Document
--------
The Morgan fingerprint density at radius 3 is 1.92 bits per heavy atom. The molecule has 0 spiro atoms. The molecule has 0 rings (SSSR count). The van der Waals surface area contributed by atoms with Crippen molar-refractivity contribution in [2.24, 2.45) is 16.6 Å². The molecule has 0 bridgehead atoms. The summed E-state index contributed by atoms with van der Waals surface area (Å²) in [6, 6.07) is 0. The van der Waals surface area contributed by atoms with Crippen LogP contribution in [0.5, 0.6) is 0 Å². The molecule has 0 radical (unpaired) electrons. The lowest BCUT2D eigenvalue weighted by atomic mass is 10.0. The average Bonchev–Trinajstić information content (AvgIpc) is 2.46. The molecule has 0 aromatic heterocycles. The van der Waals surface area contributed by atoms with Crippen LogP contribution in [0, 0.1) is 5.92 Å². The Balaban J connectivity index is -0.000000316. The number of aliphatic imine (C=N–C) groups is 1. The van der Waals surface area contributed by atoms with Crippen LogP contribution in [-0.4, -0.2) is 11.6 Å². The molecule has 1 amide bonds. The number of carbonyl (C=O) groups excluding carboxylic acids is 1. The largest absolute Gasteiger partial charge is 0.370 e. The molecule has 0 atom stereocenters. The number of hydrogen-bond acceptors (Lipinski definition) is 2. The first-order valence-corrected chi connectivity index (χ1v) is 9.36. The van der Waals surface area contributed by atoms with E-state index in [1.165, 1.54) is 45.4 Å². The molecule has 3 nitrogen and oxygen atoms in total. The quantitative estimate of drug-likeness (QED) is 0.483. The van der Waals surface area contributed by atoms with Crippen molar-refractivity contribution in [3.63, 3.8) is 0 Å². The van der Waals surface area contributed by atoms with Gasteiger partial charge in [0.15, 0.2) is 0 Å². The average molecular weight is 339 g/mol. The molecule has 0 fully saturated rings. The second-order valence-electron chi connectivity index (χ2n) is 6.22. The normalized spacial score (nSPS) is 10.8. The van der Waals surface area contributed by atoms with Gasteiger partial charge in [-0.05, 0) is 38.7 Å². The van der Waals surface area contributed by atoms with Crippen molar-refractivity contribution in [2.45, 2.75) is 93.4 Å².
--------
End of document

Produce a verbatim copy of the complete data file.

The Morgan fingerprint density at radius 3 is 1.92 bits per heavy atom. The molecule has 0 spiro atoms. The molecule has 0 rings (SSSR count). The van der Waals surface area contributed by atoms with Crippen molar-refractivity contribution in [2.24, 2.45) is 16.6 Å². The molecule has 0 bridgehead atoms. The summed E-state index contributed by atoms with van der Waals surface area (Å²) in [6, 6.07) is 0. The van der Waals surface area contributed by atoms with Crippen LogP contribution in [0.5, 0.6) is 0 Å². The molecule has 0 radical (unpaired) electrons. The lowest BCUT2D eigenvalue weighted by atomic mass is 10.0. The average Bonchev–Trinajstić information content (AvgIpc) is 2.46. The molecule has 0 aromatic heterocycles. The van der Waals surface area contributed by atoms with Crippen LogP contribution in [0, 0.1) is 5.92 Å². The Balaban J connectivity index is -0.000000316. The number of aliphatic imine (C=N–C) groups is 1. The van der Waals surface area contributed by atoms with Crippen LogP contribution in [-0.4, -0.2) is 11.6 Å². The molecule has 1 amide bonds. The number of carbonyl (C=O) groups excluding carboxylic acids is 1. The largest absolute Gasteiger partial charge is 0.370 e. The molecule has 0 atom stereocenters. The number of hydrogen-bond acceptors (Lipinski definition) is 2. The first-order valence-corrected chi connectivity index (χ1v) is 9.36. The van der Waals surface area contributed by atoms with E-state index in [1.165, 1.54) is 45.4 Å². The molecule has 3 nitrogen and oxygen atoms in total. The quantitative estimate of drug-likeness (QED) is 0.483. The van der Waals surface area contributed by atoms with Crippen molar-refractivity contribution in [3.63, 3.8) is 0 Å². The van der Waals surface area contributed by atoms with Gasteiger partial charge in [0.15, 0.2) is 0 Å². The average molecular weight is 339 g/mol. The molecule has 0 fully saturated rings. The second-order valence-electron chi connectivity index (χ2n) is 6.22. The normalized spacial score (nSPS) is 10.8. The van der Waals surface area contributed by atoms with Gasteiger partial charge in [-0.05, 0) is 38.7 Å². The van der Waals surface area contributed by atoms with Crippen molar-refractivity contribution in [2.45, 2.75) is 93.4 Å².